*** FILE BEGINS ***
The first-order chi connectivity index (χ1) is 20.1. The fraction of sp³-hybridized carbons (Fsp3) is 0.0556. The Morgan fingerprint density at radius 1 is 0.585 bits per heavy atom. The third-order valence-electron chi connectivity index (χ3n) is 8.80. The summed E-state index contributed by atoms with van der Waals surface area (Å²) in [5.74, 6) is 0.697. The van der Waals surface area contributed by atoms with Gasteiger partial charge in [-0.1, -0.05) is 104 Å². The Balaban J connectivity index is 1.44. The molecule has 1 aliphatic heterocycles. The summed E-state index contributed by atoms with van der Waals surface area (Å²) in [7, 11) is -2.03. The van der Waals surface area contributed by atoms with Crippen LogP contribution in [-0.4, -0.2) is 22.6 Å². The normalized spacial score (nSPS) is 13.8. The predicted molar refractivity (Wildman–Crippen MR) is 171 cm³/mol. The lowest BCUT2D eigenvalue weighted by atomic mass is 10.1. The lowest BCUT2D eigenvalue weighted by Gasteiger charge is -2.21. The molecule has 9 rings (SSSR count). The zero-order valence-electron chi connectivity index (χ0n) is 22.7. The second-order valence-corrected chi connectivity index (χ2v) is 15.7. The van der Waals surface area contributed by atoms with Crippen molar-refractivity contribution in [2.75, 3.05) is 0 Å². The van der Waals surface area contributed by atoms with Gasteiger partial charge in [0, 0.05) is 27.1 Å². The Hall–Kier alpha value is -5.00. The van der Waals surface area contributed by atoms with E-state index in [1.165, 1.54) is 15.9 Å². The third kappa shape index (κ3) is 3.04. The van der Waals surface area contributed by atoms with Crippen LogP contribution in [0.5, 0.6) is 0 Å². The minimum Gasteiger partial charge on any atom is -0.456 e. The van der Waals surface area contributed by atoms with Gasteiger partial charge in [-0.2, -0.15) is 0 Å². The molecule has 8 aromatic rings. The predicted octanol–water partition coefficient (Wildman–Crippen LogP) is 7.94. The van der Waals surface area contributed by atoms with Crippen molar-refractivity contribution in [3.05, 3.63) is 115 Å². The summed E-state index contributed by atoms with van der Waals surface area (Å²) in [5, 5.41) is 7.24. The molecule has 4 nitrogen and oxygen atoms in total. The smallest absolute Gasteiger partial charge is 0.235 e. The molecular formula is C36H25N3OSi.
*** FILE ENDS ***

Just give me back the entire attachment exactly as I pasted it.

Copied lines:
The first-order chi connectivity index (χ1) is 20.1. The fraction of sp³-hybridized carbons (Fsp3) is 0.0556. The Morgan fingerprint density at radius 1 is 0.585 bits per heavy atom. The third-order valence-electron chi connectivity index (χ3n) is 8.80. The summed E-state index contributed by atoms with van der Waals surface area (Å²) in [5.74, 6) is 0.697. The van der Waals surface area contributed by atoms with Gasteiger partial charge in [-0.1, -0.05) is 104 Å². The Balaban J connectivity index is 1.44. The molecule has 1 aliphatic heterocycles. The summed E-state index contributed by atoms with van der Waals surface area (Å²) in [7, 11) is -2.03. The van der Waals surface area contributed by atoms with Crippen LogP contribution in [-0.4, -0.2) is 22.6 Å². The normalized spacial score (nSPS) is 13.8. The predicted molar refractivity (Wildman–Crippen MR) is 171 cm³/mol. The lowest BCUT2D eigenvalue weighted by atomic mass is 10.1. The lowest BCUT2D eigenvalue weighted by Gasteiger charge is -2.21. The molecule has 9 rings (SSSR count). The zero-order valence-electron chi connectivity index (χ0n) is 22.7. The second-order valence-corrected chi connectivity index (χ2v) is 15.7. The van der Waals surface area contributed by atoms with Crippen molar-refractivity contribution in [2.75, 3.05) is 0 Å². The van der Waals surface area contributed by atoms with Gasteiger partial charge in [0, 0.05) is 27.1 Å². The Hall–Kier alpha value is -5.00. The van der Waals surface area contributed by atoms with E-state index in [1.165, 1.54) is 15.9 Å². The third kappa shape index (κ3) is 3.04. The van der Waals surface area contributed by atoms with Crippen LogP contribution in [0.5, 0.6) is 0 Å². The minimum Gasteiger partial charge on any atom is -0.456 e. The van der Waals surface area contributed by atoms with Gasteiger partial charge in [-0.2, -0.15) is 0 Å². The molecule has 8 aromatic rings. The predicted octanol–water partition coefficient (Wildman–Crippen LogP) is 7.94. The van der Waals surface area contributed by atoms with Crippen molar-refractivity contribution in [3.05, 3.63) is 115 Å². The summed E-state index contributed by atoms with van der Waals surface area (Å²) in [5, 5.41) is 7.24. The molecule has 4 nitrogen and oxygen atoms in total. The smallest absolute Gasteiger partial charge is 0.235 e. The molecular formula is C36H25N3OSi.